Pathways of Translocation and Metabolic Conversions of Root-Absorbed 14C (U) L-Glutamic Acid in Tomato Plants
Acta botanica neerlandica , Volume 12 - Issue 3 p. 269- 280
14C (U) L-glutamic acid was supplied to the roots of young tomato plants. After a four hours’ uptake period all the amino acids present in the root proteins were weakly labelled, but of the free amino acids of the roots only y-aminobutyric acid, glutamine, glutamic acid and aspartic acid proved to be active. In addition, the label was incorporated into lipoids and a number of carboxylic acids. The extent of labelling of the various leaves appeared to be correlated with the synthetic activities of these leaves, and inversely related with leaf age. The distribution was not influenced by the presence or absence of roots. It is concluded that the xylem is the initial way of translocation of amino acids, which are synthesized in the roots. During their movement through the xylem vessels to the areas of transpiration, the amino acids are partly absorbed by surrounding tissues and translocated to centres of protein synthesis.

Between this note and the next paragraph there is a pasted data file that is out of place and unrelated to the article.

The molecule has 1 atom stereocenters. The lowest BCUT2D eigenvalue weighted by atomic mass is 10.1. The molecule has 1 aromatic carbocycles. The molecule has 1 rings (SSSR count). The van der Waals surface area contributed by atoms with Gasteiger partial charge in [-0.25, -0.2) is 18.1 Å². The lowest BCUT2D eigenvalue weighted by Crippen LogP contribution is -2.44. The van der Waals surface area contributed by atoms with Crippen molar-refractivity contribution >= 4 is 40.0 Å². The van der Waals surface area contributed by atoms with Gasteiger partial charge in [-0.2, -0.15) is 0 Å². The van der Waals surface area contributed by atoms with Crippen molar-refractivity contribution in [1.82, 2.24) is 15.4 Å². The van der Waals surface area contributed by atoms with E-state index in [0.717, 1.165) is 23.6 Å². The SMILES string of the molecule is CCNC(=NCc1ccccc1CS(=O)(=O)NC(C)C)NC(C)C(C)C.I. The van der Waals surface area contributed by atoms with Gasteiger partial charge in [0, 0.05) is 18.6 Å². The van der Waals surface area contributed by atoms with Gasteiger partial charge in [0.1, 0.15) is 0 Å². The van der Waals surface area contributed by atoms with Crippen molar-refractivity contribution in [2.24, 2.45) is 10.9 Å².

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J. van Die. (1963). Pathways of Translocation and Metabolic Conversions of Root-Absorbed 14C (U) L-Glutamic Acid in Tomato Plants. Acta botanica neerlandica, 12(3), 269–280.
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